Friday, March 29, 2013


I really like this article about descriptive norms, and how people are influenced heavily by what they see others doing or hear they have done.

"When people try to change behavior, they often focus on prescriptive norms, telling people what they should do. We often underestimate just how strongly we respond to what other people actually do.

In a classic study, Cialdini and colleagues manipulated the signs that were displayed in Arizona’s Petrified Forest National Park, a site often plagued by tourists who end up grabbing some of the petrified wood to take home as a souvenir. In situations like this, the first inclination of well-meaning environmentalists might be to set a strong prescriptive norm — perhaps by saying something like, “Many past visitors have removed the petrified wood from the park, changing the state of the Petrified Forest. This is bad, don’t do this.” The idea here would be to invoke a sense of shame and severity before asking visitors to refrain from taking the wood. But read that prescriptive message once again. Is there anything descriptive in there? Yes, of course there is. That message is not just telling you that you shouldn’t take the wood — it’s also telling you that most other people do. In fact, people were actually more likely to steal wood from the forest when they saw the sign telling them how many people tend to do it themselves, even though the very next sentence was asking them to refrain. But when the researchers simply tweaked the message to read that “the vast majority of past visitors have left the petrified wood in the park, helping to preserve the natural state of the Petrified Forest,” the thievery plummeted."

I've seen it play out in various settings myself, things like when you have a pristine toilet cubicle door, it stays that way for quite a while - but once one person scrawls on it, it quickly becomes covered. If someone leaves rubbish beside the bin, more rubbish quickly appears and so on.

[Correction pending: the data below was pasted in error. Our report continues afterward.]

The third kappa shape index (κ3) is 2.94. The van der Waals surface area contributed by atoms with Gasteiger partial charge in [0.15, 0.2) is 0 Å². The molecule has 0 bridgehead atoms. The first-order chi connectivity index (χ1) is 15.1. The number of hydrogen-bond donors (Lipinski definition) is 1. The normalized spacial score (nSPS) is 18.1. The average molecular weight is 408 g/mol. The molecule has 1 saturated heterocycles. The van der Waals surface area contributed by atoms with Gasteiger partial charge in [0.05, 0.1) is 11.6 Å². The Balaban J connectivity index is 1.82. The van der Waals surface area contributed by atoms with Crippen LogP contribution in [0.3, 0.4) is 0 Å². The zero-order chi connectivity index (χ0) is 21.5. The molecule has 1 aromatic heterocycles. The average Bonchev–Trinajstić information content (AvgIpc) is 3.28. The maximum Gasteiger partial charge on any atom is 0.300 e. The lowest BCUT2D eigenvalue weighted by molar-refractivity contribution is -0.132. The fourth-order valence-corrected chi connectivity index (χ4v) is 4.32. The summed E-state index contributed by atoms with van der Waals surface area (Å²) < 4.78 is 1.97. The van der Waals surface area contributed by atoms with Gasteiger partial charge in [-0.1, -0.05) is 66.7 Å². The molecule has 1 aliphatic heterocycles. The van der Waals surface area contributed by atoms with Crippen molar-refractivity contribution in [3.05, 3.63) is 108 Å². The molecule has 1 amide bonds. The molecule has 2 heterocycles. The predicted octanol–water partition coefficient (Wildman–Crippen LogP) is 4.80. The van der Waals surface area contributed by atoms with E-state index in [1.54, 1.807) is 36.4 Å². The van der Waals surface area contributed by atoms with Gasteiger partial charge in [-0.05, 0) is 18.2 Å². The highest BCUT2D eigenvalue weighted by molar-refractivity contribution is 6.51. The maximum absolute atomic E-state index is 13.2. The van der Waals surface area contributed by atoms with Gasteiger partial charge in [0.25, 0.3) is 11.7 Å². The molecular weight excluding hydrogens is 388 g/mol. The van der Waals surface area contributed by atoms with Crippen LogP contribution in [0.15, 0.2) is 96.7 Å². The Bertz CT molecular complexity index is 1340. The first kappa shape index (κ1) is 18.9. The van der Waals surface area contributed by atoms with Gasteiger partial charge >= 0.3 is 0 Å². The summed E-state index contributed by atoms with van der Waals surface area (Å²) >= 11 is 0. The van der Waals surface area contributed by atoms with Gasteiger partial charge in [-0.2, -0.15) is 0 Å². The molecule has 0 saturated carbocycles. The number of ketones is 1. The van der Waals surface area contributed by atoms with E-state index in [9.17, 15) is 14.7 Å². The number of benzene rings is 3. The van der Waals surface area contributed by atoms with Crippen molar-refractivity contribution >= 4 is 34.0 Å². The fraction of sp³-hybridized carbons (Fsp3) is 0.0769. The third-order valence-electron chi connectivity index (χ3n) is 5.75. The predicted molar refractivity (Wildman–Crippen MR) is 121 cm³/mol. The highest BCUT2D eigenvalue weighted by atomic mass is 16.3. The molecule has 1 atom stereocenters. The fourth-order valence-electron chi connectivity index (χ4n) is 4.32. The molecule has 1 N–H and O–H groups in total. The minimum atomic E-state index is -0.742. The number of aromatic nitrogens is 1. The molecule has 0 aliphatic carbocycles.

So, yes, it's good to think that perhaps 'slacktivism' on FB through profile picture changes etc might actually go some way to changing social perceptions.

I think this differs from the sappy FB memes I have previously complained about (possibly because this is something I agree with!* but also) because it requires a shift in thinking. After all the anti-cancer memes are something easily paid lip-service to, while supporting gay marriage is more controversial, sadly.

* Not that I'm pro-cancer.

Wednesday, March 27, 2013


In my devotion to blogging, when I spotted dogs on the balcony again yesterday, I thought I would take a picture for illustrative purposes for my last post.

I took one quickly as I was on my way to work, and wended on my way. I heard a squawk behind me and looked back to see a woman pulling her dogs back into the flat, "Are you from the council?!"

Oops. I kept walking as I didn't see how to form the thought of taking a picture to illustrate my blog into a particularly coherent sentence that I could shout up effectively and felt it might be poorly received (rightly) if I could! Walking along I picked up pace a bit in case she should come running out demanding to know what I was up to.

I guess I probably messed with her head a bit. I feel bad about that. I wonder if she doesn't have permission for the dogs from the council, or if there have been complaints from neighbours, hence the leap to thoughts of the council. Maybe she's waiting for a knock on the door or a reprimanding letter now. Oh no.

I think I'm in the wrong of it, it can't be nice having your only outside space completely open to the view of the world. Is there an expectation of privacy, when your balcony is transparent and above a public road? Well, maybe not much of one - but I guess it's rude to stare up at the people using them/take pictures of their dogs. I hadn't really thought of it from the inside, just from an idle curiosity wandering past kind of way.